We had a good sized turn out on Thursday, which meant that were able to get three games going at once. Sometimes, especially during the winter months, we only get 4 - 6 people, which is kind of lame. If there are only enough people to play one game, and most of them are hot to play Turnips and Taxis or Cleopatra and the Society of Accountants , it's pretty much the bone. Either play or leave.Notre Damned was tossed out as a suggestion. My heart leaped with joy when among the chorus of eager I'll plays, I heard a couple of emphatic Noes. Red had brought Top Race, which he had just received in the mail and was eager to play. I was dubious at first, as I tend to find most racing games tedious. However, the cars were cute, you got paid in Ass Dollars, and Red assured me that there was no downshifting, so I decided to give it a try.Top Race turned out to be good fun. There was much blocking and moaning. I'm now tempted to get a copy of Detroit-Cleveland Grand Prix, which Red tells me is essentially the same game. I think this is one the band boys would like and it is easy enough for a drummer to learn.RoboRally was next. We had two newbies and one veteran RR lover. My house rule with RR newbies is that if they decide they hate the game, or feel that it has gone on too long, or they are getting frustrated, they can quit. No questions asked. That's the beauty of games with player elimination. Typically someone can quit without significantly impacting the game. A lot of people don't know what they are getting into with RR, and having someone be miserable for an hour or more is not the point of gaming. The RR veteran pointed out that RoboRally was the kind of game that if you liked it, you could happily play some arcane course for 5 hours, but if you don't like it, the game can't end soon enough.The RR veteran set up the perfect course of his own design. The course was challenging enough, without being frustrating. There was some strategy involved in making decisions regarding when to archive. There were plenty of opportunities for power ups, which makes the game fun. And finally it lasted exactly the right length of time. Although one of the newbies caught some bad breaks, and was rather frustrated, he didn't quit or moan about the game. The other newbie totally got into the game, adding sound effects when moving and shooting. It was such a pleasure to play RR with folks who really like it.That's the real key to a good game session. Playing with people who are enjoying themselves.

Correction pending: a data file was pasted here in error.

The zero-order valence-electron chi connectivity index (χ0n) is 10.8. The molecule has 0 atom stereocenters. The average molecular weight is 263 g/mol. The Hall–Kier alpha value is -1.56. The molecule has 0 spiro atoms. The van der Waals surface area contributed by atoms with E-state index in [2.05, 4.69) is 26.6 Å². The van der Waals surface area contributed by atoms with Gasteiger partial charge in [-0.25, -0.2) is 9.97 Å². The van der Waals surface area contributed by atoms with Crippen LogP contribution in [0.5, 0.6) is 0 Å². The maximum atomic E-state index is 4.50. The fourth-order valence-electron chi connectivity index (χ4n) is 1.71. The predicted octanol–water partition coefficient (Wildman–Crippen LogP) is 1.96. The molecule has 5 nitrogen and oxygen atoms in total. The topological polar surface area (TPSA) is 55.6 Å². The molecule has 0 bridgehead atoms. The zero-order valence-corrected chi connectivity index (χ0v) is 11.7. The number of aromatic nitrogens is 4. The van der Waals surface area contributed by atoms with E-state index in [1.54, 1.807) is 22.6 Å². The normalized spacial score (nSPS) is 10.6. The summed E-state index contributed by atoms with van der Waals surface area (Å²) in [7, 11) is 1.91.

I had a brain burning day at work, and almost decided to skip game club. However, I changed my mind at the last minute and went. This meant that I didn't even get a chance to change out of my work clothes, which makes things a little difficult. Peep toe pumps and old basement steps are not a good combination, especially when carrying a crate of games. I managed to neither break an ankle nor a heel. That was my big win of the evening.I was too beat to play anything requiring much thought. Another guy was in the same mood, although for a different reason. He had dental work done this morning and got the good meds. So how bad do you suck when you lose to the guy on pain killers?Anyway, we played a few card games, which I can't even remember. One had fashion designers, one had people with weapons and one just had ugly green numbers. We also played one game of Mordred. Mordred won. Red gave me a hard time about taking too long on my turns tonight , since we were playing such light games. He was right, and I deserved the taunting, but I was so fried I kept forgetting what the hell I was doing. Oh yeah, we also played Rumis, which is a form of torture for the spatially challenged.
ETA: Now that I am more awake a few reflections on the games played, especially now thatI remember their names.